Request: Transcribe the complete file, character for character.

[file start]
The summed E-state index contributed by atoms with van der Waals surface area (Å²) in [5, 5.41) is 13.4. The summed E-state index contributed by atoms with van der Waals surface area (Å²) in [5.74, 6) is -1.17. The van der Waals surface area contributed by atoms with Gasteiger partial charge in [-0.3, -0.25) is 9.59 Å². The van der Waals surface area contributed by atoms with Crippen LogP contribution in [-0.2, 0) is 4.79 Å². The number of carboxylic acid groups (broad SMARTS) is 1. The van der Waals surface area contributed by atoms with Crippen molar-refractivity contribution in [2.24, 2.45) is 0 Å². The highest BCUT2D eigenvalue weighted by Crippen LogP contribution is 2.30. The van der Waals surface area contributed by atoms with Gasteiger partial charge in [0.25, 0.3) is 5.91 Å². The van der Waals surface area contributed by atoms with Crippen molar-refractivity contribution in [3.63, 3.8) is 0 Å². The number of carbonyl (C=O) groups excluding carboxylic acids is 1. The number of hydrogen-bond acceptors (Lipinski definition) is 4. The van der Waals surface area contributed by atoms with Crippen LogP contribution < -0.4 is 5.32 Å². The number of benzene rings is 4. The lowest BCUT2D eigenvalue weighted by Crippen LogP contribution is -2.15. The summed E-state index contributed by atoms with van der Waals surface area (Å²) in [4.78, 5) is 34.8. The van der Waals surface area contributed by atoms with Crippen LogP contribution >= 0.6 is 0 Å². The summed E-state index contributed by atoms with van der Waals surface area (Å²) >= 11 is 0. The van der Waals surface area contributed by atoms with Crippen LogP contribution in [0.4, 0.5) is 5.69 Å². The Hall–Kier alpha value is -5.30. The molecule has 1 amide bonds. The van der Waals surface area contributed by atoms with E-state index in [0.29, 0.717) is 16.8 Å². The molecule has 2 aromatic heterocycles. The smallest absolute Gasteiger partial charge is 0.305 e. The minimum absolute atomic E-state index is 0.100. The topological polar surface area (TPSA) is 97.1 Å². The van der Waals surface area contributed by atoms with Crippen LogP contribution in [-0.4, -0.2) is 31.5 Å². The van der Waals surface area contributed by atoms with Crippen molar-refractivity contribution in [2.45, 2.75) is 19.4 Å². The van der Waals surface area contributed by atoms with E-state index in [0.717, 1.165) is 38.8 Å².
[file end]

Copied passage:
The summed E-state index contributed by atoms with van der Waals surface area (Å²) in [5, 5.41) is 13.4. The summed E-state index contributed by atoms with van der Waals surface area (Å²) in [5.74, 6) is -1.17. The van der Waals surface area contributed by atoms with Gasteiger partial charge in [-0.3, -0.25) is 9.59 Å². The van der Waals surface area contributed by atoms with Crippen LogP contribution in [-0.2, 0) is 4.79 Å². The number of carboxylic acid groups (broad SMARTS) is 1. The van der Waals surface area contributed by atoms with Crippen molar-refractivity contribution in [2.24, 2.45) is 0 Å². The highest BCUT2D eigenvalue weighted by Crippen LogP contribution is 2.30. The van der Waals surface area contributed by atoms with Gasteiger partial charge in [0.25, 0.3) is 5.91 Å². The van der Waals surface area contributed by atoms with Crippen molar-refractivity contribution in [3.63, 3.8) is 0 Å². The number of carbonyl (C=O) groups excluding carboxylic acids is 1. The number of hydrogen-bond acceptors (Lipinski definition) is 4. The van der Waals surface area contributed by atoms with Crippen LogP contribution < -0.4 is 5.32 Å². The number of benzene rings is 4. The lowest BCUT2D eigenvalue weighted by Crippen LogP contribution is -2.15. The summed E-state index contributed by atoms with van der Waals surface area (Å²) in [4.78, 5) is 34.8. The van der Waals surface area contributed by atoms with Crippen LogP contribution >= 0.6 is 0 Å². The summed E-state index contributed by atoms with van der Waals surface area (Å²) >= 11 is 0. The van der Waals surface area contributed by atoms with Crippen LogP contribution in [0.4, 0.5) is 5.69 Å². The Hall–Kier alpha value is -5.30. The molecule has 1 amide bonds. The van der Waals surface area contributed by atoms with E-state index in [0.29, 0.717) is 16.8 Å². The molecule has 2 aromatic heterocycles. The smallest absolute Gasteiger partial charge is 0.305 e. The minimum absolute atomic E-state index is 0.100. The topological polar surface area (TPSA) is 97.1 Å². The van der Waals surface area contributed by atoms with Crippen LogP contribution in [-0.4, -0.2) is 31.5 Å². The van der Waals surface area contributed by atoms with Crippen molar-refractivity contribution in [2.45, 2.75) is 19.4 Å². The van der Waals surface area contributed by atoms with E-state index in [0.717, 1.165) is 38.8 Å².